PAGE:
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Netflix Stock Slides As Goldman Lowers Rating To ‘Sell’, Slashes Price Target


“We have concerns around the impact of a consumer recession as well as heightened levels of competition,” said Goldman Sachs analyst Eric Sheridan.

Updated at 7:08 am EST

Netflix  (NFLX) – Get Netflix Inc. Report shares slumped lower Friday after analysts at Goldman Sachs lowered their rating and price target on the online streaming group amid surging inflation and heightened competition.

Goldman Sachs analyst Eric Sheridan lowered his rating on the stock to ‘sell’, while slashing his price target by $79 to $186 per share, citing broader consumer pressures and the increased number of rivals in the entertainment streaming market. 

Netflix lost 200,000 subscribers over the the first three months of the year and expects to lose another 2 million by the end of the second quarter, thanks to what the company said was a mix of rising prices, increasing competition and password sharing, which Netflix estimated at around 100 million households world wide.

“We have concerns around the impact of a consumer recession as well as heightened levels of competition … and view Netflix as a show-me story with a light catalyst path,” Sheridan said. “We modestly lower our paid streaming subs across every region.”

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Netflix shares were marked 4.12% lower in pre-market trading to indicate an opening bell price of $184.82 each, a move that would extend the stock’s year-to-date decline to around 70%. The stock has shed more than $210 billion in value over the past six months.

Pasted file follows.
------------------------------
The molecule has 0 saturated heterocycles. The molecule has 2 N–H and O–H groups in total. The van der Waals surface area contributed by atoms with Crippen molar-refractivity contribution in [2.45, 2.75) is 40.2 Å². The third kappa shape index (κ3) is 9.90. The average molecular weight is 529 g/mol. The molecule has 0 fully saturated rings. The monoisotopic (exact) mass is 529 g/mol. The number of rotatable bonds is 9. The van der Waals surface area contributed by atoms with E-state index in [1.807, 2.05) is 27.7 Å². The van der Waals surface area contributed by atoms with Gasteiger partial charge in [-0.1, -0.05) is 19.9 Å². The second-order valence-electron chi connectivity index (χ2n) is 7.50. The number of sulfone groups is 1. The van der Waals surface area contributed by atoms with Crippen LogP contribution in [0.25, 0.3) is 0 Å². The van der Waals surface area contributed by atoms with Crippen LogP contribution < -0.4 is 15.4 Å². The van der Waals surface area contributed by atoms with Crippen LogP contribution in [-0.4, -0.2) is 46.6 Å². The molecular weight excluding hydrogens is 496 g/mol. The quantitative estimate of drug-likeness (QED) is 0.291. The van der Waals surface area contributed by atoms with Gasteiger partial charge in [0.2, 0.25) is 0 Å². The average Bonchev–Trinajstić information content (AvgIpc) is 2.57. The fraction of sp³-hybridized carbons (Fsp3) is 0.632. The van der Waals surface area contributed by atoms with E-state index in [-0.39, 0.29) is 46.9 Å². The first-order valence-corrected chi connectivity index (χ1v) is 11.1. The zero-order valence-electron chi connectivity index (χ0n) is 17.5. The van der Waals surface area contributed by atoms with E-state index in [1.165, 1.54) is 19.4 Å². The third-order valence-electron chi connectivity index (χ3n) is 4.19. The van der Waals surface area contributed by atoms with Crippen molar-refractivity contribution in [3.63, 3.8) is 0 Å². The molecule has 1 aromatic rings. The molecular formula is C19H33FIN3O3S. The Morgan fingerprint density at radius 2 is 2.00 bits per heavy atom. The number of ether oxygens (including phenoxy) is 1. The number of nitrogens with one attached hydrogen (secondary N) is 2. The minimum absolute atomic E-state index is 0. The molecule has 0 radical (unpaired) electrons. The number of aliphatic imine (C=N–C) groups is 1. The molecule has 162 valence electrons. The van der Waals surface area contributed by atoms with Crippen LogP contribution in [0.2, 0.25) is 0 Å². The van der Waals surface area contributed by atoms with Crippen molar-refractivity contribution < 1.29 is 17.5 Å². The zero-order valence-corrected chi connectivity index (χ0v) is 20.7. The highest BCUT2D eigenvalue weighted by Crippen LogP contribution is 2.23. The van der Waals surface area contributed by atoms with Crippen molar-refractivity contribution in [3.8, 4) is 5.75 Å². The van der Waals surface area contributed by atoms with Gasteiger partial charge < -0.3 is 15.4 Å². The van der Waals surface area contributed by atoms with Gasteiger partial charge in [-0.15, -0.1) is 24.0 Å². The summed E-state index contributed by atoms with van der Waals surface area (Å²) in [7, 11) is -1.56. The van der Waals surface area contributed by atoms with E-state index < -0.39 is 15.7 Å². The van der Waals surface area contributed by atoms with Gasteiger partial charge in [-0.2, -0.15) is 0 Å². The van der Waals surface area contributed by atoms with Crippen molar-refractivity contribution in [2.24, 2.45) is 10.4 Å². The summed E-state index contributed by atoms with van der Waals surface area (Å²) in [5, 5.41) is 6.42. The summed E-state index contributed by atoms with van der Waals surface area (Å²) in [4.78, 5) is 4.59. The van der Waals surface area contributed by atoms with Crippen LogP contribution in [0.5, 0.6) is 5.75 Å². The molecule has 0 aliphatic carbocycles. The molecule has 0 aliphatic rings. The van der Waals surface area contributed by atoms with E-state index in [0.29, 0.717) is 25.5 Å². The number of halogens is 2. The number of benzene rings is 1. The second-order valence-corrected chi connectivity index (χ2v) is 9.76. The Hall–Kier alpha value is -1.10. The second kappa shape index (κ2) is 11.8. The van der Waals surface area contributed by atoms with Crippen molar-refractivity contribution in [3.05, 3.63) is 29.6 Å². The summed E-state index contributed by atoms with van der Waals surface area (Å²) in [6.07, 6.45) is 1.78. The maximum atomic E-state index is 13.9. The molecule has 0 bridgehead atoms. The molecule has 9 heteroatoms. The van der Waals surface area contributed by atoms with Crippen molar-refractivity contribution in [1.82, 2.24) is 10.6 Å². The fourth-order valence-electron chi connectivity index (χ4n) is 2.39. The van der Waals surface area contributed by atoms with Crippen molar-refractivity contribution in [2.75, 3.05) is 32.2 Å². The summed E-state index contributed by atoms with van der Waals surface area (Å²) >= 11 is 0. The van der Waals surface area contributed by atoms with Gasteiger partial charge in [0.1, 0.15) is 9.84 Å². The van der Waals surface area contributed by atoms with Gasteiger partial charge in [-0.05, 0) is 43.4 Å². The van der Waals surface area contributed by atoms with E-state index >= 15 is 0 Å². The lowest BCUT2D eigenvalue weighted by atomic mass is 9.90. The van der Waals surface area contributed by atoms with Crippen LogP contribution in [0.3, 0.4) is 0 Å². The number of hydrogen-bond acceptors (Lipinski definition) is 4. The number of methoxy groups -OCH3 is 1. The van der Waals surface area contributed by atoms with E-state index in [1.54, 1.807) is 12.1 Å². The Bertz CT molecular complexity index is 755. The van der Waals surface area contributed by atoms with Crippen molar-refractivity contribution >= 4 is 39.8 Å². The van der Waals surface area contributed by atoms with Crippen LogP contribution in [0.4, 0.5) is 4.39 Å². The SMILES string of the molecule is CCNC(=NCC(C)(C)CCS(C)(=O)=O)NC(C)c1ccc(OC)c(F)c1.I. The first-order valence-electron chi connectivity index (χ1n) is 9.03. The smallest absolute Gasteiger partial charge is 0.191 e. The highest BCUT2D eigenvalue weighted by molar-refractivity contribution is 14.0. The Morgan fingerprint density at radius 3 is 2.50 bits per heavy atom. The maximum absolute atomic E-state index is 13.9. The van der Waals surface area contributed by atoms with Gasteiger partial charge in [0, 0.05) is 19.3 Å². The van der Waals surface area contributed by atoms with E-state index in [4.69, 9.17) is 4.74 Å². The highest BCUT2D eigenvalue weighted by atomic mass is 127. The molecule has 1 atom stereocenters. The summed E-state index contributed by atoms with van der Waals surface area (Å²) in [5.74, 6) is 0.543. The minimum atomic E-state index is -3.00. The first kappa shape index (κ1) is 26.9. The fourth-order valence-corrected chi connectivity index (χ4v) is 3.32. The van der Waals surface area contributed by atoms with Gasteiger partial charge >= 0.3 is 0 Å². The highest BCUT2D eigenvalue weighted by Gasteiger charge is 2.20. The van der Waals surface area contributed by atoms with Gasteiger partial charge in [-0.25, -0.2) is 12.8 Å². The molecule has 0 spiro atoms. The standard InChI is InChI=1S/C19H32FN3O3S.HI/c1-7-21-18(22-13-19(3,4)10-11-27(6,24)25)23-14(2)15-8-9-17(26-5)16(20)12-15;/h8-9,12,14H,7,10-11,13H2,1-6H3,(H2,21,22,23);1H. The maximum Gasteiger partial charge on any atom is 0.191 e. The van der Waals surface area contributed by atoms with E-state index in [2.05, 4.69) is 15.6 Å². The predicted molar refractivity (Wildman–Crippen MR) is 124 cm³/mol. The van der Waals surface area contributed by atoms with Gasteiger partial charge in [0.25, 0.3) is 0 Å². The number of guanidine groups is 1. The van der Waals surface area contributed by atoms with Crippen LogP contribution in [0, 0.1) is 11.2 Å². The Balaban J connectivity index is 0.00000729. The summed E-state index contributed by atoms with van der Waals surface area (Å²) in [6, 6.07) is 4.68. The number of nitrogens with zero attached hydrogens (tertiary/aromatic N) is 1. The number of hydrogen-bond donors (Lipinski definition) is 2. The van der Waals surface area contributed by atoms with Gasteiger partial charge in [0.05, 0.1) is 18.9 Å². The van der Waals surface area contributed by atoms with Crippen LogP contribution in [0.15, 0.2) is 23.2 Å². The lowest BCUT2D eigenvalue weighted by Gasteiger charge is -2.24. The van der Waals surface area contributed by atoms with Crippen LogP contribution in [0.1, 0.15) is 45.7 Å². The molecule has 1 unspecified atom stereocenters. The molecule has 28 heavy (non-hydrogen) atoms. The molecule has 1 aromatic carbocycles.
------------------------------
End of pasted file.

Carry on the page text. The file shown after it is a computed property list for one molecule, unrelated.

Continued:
Netflix’s first quarter earnings were essentially solid, with a bottom line of $3.53 per share that came in firmly ahead of the Street consensus forecast of $2.89 per share and group revenues that were 10% higher than last year, at $7.87 billion, and just behind analysts’ estimates of a $7.93 billion tally.

Netflix also said it expects to be free-cash flow positive for the 2022 year and beyond, with first quarter free cash flow rising 15.9% to $802 million.

It may also pivot to an ad-based model in order to offset slumping revenue growth, and was linked to a takeover of streaming service hub service Roku  (ROKU) – Get Roku Inc. Report earlier this week.

D.A. Davidson analyst Tom Forte said in a recent research not that Roku has “myriad” ways in which it can help Netflix thanks in part to its ability to “enable Netflix to target advertising on Roku’s platform to try to get consumers to restart the service.”

“For example, it could give Netflix the opportunity to showcase the first season of one its shows on The Roku Channel as a way of inspiring consumers to subscribe to Netflix to watch the remaining seasons,” Forte said. “At a high level, it could help Netflix navigate its initial foray into advertising.”

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